Letter to the Editor

Any Way the Wind Blows

25 May 1987 San Francisco
To the editor:

I enjoyed the excellent analysis of the impasse of the Nicaraguan revolution and the role of the organizations to the left of the Sandinistas (1917 No. 3). The article discussed the Partido Revolucionario de los Trabajadores [PRT—affiliated with the International Workers League], but did not mention the IWL’s (sometime) advocacy of the Cuban road for Nicaragua.

The Morenoites [followers of Nahuel Moreno, the recently deceased founder-leader of the IWL] have a deservedly bad reputation throughout the Latin American left for capricious line changes and generally unprincipled behavior. Their attitude toward the character of the Cuban Revolution, which has been a key question for the international Trotskyist movement for decades, is a case in point. Here are a selection of IWL zigzags on Cuba which have appeared in Working Class Opposition [WCO—the IWL’s American press] over the past couple of years:

‘‘Socialism is the revolutionary solution to the crisis, it is not the terrorism and pro-NATO stands of Mitterrand, or the Mitterrandized Euro-Communists. It is not the police states of Gorbachev, Castro, Jaruzelski, or Deng Xiaopeng.’’
—‘‘Rambo, the Rainbow and Revolution,’’ WCO, October 1985
‘‘There is also the need for a political organization that recaptures the experiences of the struggle for the independence of the entire continent, not just Chile. A party is needed that will explain that what needs to be done is what happened in Cuba, where the workers and the people destroyed the bourgeois army and state, kicked the capitalists out of Castro’s government, expropriated the lands and factories of the bourgeoisie, and created a workers’ state.’’
—‘‘The Chilean Revolution—Part II’’ International Marxist Courier, (monthly magazine of the IWL), printed in WCO, October 1986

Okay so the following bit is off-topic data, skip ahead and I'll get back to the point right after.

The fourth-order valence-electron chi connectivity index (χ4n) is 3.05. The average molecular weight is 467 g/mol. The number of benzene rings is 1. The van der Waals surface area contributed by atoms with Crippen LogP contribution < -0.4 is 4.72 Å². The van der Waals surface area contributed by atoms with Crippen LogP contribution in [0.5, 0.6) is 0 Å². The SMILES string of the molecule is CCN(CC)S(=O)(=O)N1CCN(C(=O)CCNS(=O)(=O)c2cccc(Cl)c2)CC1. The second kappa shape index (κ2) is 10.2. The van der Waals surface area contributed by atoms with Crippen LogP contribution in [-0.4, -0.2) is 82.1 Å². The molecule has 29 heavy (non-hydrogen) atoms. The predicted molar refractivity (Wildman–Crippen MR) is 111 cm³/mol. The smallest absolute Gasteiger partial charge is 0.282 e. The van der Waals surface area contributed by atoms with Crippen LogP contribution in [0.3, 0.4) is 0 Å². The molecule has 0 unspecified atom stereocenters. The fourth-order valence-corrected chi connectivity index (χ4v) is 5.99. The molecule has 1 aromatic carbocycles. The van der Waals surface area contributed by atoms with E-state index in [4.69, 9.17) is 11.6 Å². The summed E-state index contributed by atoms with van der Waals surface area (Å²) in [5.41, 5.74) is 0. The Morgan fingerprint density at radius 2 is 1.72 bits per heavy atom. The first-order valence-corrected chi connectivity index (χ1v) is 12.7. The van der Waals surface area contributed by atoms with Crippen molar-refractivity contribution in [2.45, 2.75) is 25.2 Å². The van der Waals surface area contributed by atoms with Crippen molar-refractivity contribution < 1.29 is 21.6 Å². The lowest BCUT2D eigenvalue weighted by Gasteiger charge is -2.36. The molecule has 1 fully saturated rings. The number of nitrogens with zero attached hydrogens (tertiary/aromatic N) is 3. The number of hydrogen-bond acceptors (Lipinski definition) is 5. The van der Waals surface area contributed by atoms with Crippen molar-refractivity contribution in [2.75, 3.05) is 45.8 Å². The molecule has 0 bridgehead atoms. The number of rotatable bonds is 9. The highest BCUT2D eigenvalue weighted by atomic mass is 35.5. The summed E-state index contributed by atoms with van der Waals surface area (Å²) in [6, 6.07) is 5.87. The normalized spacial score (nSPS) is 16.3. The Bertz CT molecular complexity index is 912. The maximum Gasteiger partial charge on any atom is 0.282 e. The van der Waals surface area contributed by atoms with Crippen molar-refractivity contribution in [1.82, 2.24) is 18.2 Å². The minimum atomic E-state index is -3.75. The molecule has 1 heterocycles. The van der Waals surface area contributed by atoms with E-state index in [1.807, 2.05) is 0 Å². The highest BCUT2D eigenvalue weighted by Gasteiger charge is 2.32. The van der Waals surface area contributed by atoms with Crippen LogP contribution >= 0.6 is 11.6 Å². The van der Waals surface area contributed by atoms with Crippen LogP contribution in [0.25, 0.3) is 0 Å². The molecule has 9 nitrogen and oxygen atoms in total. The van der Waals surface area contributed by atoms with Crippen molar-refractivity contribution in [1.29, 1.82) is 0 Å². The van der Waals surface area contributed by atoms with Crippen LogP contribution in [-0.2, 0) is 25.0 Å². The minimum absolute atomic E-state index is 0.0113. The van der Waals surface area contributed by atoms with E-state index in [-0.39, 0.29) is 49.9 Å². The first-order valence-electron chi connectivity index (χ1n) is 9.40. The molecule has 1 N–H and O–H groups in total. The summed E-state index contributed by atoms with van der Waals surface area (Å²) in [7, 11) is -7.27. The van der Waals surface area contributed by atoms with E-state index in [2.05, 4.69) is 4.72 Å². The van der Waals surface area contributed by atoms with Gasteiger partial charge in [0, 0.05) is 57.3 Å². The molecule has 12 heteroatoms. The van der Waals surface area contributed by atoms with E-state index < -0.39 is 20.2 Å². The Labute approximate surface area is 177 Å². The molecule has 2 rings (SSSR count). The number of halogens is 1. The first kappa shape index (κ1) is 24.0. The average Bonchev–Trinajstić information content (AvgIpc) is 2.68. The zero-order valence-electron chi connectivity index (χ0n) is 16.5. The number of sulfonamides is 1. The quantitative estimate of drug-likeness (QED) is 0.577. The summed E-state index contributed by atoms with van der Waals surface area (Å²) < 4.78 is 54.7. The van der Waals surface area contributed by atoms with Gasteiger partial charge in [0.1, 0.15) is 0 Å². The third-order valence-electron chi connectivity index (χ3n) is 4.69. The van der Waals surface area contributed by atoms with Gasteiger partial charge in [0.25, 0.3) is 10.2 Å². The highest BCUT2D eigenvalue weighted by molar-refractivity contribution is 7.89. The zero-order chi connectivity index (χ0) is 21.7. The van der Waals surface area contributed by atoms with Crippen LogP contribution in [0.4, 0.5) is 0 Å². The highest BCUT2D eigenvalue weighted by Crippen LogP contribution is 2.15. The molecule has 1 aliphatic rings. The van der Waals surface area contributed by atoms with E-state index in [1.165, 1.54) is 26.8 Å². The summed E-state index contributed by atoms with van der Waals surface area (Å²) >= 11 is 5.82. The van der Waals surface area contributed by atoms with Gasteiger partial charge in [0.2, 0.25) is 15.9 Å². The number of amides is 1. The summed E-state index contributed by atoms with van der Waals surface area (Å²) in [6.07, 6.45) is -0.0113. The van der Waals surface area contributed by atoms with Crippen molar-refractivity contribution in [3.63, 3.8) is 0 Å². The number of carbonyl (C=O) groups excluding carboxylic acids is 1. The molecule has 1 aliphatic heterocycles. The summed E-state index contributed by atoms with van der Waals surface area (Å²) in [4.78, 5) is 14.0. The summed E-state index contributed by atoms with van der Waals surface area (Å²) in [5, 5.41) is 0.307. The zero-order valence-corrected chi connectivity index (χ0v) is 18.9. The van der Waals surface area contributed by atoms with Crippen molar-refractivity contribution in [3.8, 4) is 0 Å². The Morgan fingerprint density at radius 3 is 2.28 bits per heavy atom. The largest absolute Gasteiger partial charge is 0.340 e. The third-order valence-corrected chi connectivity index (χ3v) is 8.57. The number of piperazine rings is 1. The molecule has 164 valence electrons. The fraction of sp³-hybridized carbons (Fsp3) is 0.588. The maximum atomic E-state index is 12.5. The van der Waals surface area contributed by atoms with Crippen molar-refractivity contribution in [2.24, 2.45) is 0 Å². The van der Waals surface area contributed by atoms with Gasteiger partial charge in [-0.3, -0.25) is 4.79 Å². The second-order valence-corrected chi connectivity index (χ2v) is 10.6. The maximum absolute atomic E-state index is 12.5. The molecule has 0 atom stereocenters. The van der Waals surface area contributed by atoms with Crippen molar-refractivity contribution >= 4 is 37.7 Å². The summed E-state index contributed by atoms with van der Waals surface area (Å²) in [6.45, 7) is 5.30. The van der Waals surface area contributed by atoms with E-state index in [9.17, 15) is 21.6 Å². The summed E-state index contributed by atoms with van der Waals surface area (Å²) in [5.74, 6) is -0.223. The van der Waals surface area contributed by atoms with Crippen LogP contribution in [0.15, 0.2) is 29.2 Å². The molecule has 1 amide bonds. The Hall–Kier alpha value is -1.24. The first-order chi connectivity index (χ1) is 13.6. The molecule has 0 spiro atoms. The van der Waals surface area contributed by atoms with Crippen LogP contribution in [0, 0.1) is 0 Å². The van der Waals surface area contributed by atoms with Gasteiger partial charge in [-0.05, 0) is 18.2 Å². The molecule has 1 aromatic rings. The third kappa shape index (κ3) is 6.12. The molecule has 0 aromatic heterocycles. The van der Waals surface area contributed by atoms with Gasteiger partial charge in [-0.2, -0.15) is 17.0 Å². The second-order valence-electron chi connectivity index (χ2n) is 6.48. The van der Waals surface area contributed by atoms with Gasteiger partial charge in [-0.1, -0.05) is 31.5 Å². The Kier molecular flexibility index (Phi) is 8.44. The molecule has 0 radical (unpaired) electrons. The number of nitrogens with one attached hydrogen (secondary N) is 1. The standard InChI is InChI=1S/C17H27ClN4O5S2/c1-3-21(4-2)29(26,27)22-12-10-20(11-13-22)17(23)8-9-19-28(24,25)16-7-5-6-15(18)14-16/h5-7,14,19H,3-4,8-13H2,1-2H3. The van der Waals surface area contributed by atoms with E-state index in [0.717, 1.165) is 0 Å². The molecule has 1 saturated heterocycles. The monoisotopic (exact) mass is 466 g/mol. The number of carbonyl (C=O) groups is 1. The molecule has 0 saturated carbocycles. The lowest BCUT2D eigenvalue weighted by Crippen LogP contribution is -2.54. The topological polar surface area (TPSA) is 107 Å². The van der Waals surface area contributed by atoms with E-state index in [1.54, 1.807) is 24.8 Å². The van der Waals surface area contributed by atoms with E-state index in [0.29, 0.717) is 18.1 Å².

‘‘The Partido Revolucionario de los Trabajadores (Revolutionary Workers Party—PRT), the official section of the International Workers League in Nicaragua...proposed a series of measures...

‘‘These proposals would guarantee the best defense of Nicaragua, while, at the same time, would open the door to transforming Nicaragua into a new Cuba, that is to say, into the second free territory of America.’’
—‘‘Resolution of the International Secretariat of the IWL(FI),’’ printed in WCO, October 1986

‘‘Historically, they are counterrevolutionary leaderships [in Nicaragua, Libya and Angola], even if they go as far as expropriating the bourgeoisie, as Castro did in Cuba. Castro stopped all extension of the revolution at the international level and he maintained a totalitarian domination within Cuba. In doing this, Castro acts like a bureaucrat who defends the privileges that he obtains from the Cuban national state.’’
—‘‘Nicaragua, Libya, Angola: Are They Allies of the Revolutionary Working Class?’’ by Nahuel Moreno, printed in WCO, December 1986

To sum up then: the IWL views Cuba as (a) a Stalinist ‘‘police state’’ which is nonetheless (b) a model worker state to which Chilean and Nicaraguan proletarians should aspire although (c) it is in the grip of a counter-revolutionary bureaucrat (Castro) who maintains a ‘‘totalitarian domination.’’ Clear as mud.